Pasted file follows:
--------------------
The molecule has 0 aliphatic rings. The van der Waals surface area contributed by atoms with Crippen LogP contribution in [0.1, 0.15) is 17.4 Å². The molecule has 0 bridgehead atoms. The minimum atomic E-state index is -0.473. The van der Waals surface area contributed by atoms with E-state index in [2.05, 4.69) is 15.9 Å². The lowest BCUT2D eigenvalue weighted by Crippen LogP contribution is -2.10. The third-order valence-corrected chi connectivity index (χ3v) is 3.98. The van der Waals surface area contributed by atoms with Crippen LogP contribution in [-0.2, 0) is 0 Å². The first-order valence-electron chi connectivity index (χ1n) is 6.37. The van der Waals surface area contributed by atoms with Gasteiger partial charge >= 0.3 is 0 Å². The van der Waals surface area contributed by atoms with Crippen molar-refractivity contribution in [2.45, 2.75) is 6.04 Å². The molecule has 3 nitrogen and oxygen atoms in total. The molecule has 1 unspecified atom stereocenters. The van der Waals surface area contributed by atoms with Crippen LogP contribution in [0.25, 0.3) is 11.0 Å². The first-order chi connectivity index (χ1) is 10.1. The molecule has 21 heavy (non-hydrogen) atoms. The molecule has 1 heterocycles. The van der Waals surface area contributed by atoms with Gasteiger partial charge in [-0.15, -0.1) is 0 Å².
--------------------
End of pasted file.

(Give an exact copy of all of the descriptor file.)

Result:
The molecule has 0 aliphatic rings. The van der Waals surface area contributed by atoms with Crippen LogP contribution in [0.1, 0.15) is 17.4 Å². The molecule has 0 bridgehead atoms. The minimum atomic E-state index is -0.473. The van der Waals surface area contributed by atoms with E-state index in [2.05, 4.69) is 15.9 Å². The lowest BCUT2D eigenvalue weighted by Crippen LogP contribution is -2.10. The third-order valence-corrected chi connectivity index (χ3v) is 3.98. The van der Waals surface area contributed by atoms with Crippen LogP contribution in [-0.2, 0) is 0 Å². The first-order valence-electron chi connectivity index (χ1n) is 6.37. The van der Waals surface area contributed by atoms with Gasteiger partial charge >= 0.3 is 0 Å². The van der Waals surface area contributed by atoms with Crippen molar-refractivity contribution in [2.45, 2.75) is 6.04 Å². The molecule has 3 nitrogen and oxygen atoms in total. The molecule has 1 unspecified atom stereocenters. The van der Waals surface area contributed by atoms with Crippen LogP contribution in [0.25, 0.3) is 11.0 Å². The first-order chi connectivity index (χ1) is 10.1. The molecule has 21 heavy (non-hydrogen) atoms. The molecule has 1 heterocycles. The van der Waals surface area contributed by atoms with Gasteiger partial charge in [-0.15, -0.1) is 0 Å².